Belfast-born astronaut Dr Rosemary Coogan has said she is thrilled to have been selected as part of the newest batch of European Space Agency astronauts.
“I’m really thrilled to have this opportunity and I can’t wait to get started.”
Spending her early years in Northern Ireland and the south of England, Dr Coogan said it was a wonderful feeling after “quite a long selection process” to make the cut among more than 20,000 applicants.
Ms Coogan was one of just 17 chosen out of approximately 22,500 applicants to join the European Space Agency’s astronaut training programme. This included 270 from Ireland.
The scientist, born in Belfast and who spent her early years moving between Northern Ireland and the south of England, was officially named as one of the astronauts at an event in Paris two weeks ago.
Ms Coogan described knowing she was given the opportunity to head into space as a “wonderful feeling”.
“As you might have heard it was a quite a long selection process,” she told BBC Radio Ulster. “I am really thrilled to have this opportunity and I cannot wait to get started.”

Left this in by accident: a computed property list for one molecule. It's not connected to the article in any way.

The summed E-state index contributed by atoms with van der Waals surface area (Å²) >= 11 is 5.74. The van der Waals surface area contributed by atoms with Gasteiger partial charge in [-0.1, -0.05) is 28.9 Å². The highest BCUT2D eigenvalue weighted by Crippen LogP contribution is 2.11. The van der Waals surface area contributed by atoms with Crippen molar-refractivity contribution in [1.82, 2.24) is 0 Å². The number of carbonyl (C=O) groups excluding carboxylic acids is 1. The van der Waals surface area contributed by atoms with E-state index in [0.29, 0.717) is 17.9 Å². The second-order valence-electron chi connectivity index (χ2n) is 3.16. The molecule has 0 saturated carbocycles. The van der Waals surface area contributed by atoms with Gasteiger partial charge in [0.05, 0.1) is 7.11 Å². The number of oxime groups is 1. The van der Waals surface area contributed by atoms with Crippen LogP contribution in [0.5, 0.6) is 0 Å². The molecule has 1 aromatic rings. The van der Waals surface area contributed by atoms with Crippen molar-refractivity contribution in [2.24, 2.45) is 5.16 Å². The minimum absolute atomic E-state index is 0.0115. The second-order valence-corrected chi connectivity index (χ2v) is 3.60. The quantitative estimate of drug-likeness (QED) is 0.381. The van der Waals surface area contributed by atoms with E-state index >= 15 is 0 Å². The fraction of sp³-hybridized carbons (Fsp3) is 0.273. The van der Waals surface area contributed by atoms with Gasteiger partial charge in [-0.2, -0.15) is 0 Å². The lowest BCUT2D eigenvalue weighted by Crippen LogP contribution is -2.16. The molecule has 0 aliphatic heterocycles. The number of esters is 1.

Always fascinated with space, which led to her building a career as an astrophysicist, “becoming an astronaut gives me the opportunity to contribute to a whole different side of space science”.
“A lot of what they do at the International Space Station is not only to do with space but directed to the materials that we use on earth and the human body,” she said, adding it was “quite a different side” of the science.
Following a year’s basic training, the continent’s newest astronauts will spend a further two years on mission-specific training.
It is the first time a new ESA astronaut training programme has started since 2008. This cohort will be eligible to fly from some point in 2026.
“I think it is a really good time to get involved in exploration,” she said.
“Of course, the ISS will continue to be fantastic for the next eight or so years (but) “I am really looking forward to the next steps such as assembling the Gateway, the new space station, which will be much closer to the moon.”